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Longevity Risk and Retirement

| March 01, 2017
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Retirement Income Planning

How long might you live into retirement? It’s an important question to consider. The answer could influence whether you have enough money for a comfortable retirement, or are scraping by instead.

This assessment of whether we will outlive our savings in retirement is called longevity risk. According to pension mortality tables, at least one member of a 65-year-old couple has a 72% chance of living to age 85 and a 45% chance of living to age 90.1 This suggests that many of us will need to plan carefully to ensure that we don't outlast our assets.

Live Long and Prosper

The first step in tackling longevity risk is to figure out how much you can realistically afford to withdraw each year from your personal savings and investments. A financial advisor with experience in financial life planning and retirement planning can help you determine what withdrawal amount your savings can sustain.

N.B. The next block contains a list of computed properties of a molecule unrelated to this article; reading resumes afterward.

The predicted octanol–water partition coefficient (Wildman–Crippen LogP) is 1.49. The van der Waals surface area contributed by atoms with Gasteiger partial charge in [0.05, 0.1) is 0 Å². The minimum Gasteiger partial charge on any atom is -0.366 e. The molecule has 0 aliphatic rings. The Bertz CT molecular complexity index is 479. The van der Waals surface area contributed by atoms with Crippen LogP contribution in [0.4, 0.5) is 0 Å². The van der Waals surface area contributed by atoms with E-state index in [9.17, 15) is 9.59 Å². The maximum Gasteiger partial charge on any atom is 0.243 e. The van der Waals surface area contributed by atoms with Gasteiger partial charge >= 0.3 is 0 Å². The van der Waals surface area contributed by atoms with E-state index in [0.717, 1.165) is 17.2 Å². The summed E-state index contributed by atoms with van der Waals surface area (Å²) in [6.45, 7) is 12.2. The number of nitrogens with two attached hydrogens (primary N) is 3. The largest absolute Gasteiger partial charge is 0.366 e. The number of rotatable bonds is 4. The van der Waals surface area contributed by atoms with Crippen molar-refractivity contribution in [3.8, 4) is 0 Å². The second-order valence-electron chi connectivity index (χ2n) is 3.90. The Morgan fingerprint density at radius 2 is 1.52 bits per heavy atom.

It’s a common rule of thumb to withdraw approximately 4% of your principal each year. However, your annual withdrawal amount will depend on a number of factors, including the overall amount of your retirement savings, your estimated length of retirement, annual market conditions and inflation rate, and your financial goals. For example, do you wish to spend down all of your assets, or pass along part of your wealth to family or a charity?

Protecting Your Retirement Paycheck

No matter what your goals, there are a number of strategies to make the most out of your retirement savings. The remainder of this article examines how a strategy might play out with assets held in taxable accounts.

First, you'll likely need ready access to a cash reserve to help pay for daily expenditures. A common rule of thumb is to keep at least 12 months of living expenses in an interest-bearing savings account, though your needs may vary.